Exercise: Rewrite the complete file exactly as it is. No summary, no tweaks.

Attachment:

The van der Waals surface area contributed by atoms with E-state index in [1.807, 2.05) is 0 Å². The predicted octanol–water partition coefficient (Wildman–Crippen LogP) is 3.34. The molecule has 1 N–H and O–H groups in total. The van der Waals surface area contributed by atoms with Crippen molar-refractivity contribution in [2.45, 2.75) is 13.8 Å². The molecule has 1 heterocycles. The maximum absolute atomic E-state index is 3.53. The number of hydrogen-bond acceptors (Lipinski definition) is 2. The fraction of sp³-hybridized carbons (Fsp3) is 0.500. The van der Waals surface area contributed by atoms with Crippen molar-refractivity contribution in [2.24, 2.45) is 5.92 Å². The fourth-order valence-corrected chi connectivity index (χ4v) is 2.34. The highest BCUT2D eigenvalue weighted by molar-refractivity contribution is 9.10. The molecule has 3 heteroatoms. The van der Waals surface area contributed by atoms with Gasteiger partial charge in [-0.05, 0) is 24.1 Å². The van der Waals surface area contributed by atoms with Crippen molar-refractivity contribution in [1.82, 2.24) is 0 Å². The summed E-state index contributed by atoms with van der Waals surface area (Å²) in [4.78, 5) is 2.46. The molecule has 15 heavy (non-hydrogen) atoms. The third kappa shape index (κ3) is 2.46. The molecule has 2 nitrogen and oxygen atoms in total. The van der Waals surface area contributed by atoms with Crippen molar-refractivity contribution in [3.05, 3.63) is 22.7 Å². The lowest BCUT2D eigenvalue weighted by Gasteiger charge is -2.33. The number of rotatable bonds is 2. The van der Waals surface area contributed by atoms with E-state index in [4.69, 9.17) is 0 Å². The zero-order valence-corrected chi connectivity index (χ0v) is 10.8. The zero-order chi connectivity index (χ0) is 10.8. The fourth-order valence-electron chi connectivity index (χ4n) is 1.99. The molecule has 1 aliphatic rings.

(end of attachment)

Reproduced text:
The van der Waals surface area contributed by atoms with E-state index in [1.807, 2.05) is 0 Å². The predicted octanol–water partition coefficient (Wildman–Crippen LogP) is 3.34. The molecule has 1 N–H and O–H groups in total. The van der Waals surface area contributed by atoms with Crippen molar-refractivity contribution in [2.45, 2.75) is 13.8 Å². The molecule has 1 heterocycles. The maximum absolute atomic E-state index is 3.53. The number of hydrogen-bond acceptors (Lipinski definition) is 2. The fraction of sp³-hybridized carbons (Fsp3) is 0.500. The van der Waals surface area contributed by atoms with Crippen molar-refractivity contribution in [2.24, 2.45) is 5.92 Å². The fourth-order valence-corrected chi connectivity index (χ4v) is 2.34. The highest BCUT2D eigenvalue weighted by molar-refractivity contribution is 9.10. The molecule has 3 heteroatoms. The van der Waals surface area contributed by atoms with Gasteiger partial charge in [-0.05, 0) is 24.1 Å². The van der Waals surface area contributed by atoms with Crippen molar-refractivity contribution in [1.82, 2.24) is 0 Å². The summed E-state index contributed by atoms with van der Waals surface area (Å²) in [4.78, 5) is 2.46. The molecule has 15 heavy (non-hydrogen) atoms. The third kappa shape index (κ3) is 2.46. The molecule has 2 nitrogen and oxygen atoms in total. The van der Waals surface area contributed by atoms with Crippen molar-refractivity contribution in [3.05, 3.63) is 22.7 Å². The lowest BCUT2D eigenvalue weighted by Gasteiger charge is -2.33. The number of rotatable bonds is 2. The van der Waals surface area contributed by atoms with E-state index in [4.69, 9.17) is 0 Å². The zero-order valence-corrected chi connectivity index (χ0v) is 10.8. The zero-order chi connectivity index (χ0) is 10.8. The fourth-order valence-electron chi connectivity index (χ4n) is 1.99. The molecule has 1 aliphatic rings.